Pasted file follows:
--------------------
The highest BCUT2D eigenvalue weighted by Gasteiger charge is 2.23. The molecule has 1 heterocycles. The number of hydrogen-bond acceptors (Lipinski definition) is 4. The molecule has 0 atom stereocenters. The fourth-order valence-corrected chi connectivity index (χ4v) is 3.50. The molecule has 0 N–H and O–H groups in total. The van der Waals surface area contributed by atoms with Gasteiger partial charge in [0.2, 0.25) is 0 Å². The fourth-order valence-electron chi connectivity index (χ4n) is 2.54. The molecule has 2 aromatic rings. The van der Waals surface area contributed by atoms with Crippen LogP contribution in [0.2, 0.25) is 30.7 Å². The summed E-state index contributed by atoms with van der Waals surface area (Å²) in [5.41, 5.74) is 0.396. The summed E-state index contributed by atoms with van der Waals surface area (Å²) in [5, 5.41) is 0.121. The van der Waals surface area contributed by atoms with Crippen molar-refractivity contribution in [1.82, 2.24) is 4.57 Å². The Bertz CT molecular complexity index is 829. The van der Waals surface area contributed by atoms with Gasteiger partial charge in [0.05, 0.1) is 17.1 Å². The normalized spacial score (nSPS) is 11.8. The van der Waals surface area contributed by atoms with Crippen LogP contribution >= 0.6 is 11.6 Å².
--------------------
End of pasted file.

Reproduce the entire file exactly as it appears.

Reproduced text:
The highest BCUT2D eigenvalue weighted by Gasteiger charge is 2.23. The molecule has 1 heterocycles. The number of hydrogen-bond acceptors (Lipinski definition) is 4. The molecule has 0 atom stereocenters. The fourth-order valence-corrected chi connectivity index (χ4v) is 3.50. The molecule has 0 N–H and O–H groups in total. The van der Waals surface area contributed by atoms with Gasteiger partial charge in [0.2, 0.25) is 0 Å². The fourth-order valence-electron chi connectivity index (χ4n) is 2.54. The molecule has 2 aromatic rings. The van der Waals surface area contributed by atoms with Crippen LogP contribution in [0.2, 0.25) is 30.7 Å². The summed E-state index contributed by atoms with van der Waals surface area (Å²) in [5.41, 5.74) is 0.396. The summed E-state index contributed by atoms with van der Waals surface area (Å²) in [5, 5.41) is 0.121. The van der Waals surface area contributed by atoms with Crippen molar-refractivity contribution in [1.82, 2.24) is 4.57 Å². The Bertz CT molecular complexity index is 829. The van der Waals surface area contributed by atoms with Gasteiger partial charge in [0.05, 0.1) is 17.1 Å². The normalized spacial score (nSPS) is 11.8. The van der Waals surface area contributed by atoms with Crippen LogP contribution >= 0.6 is 11.6 Å².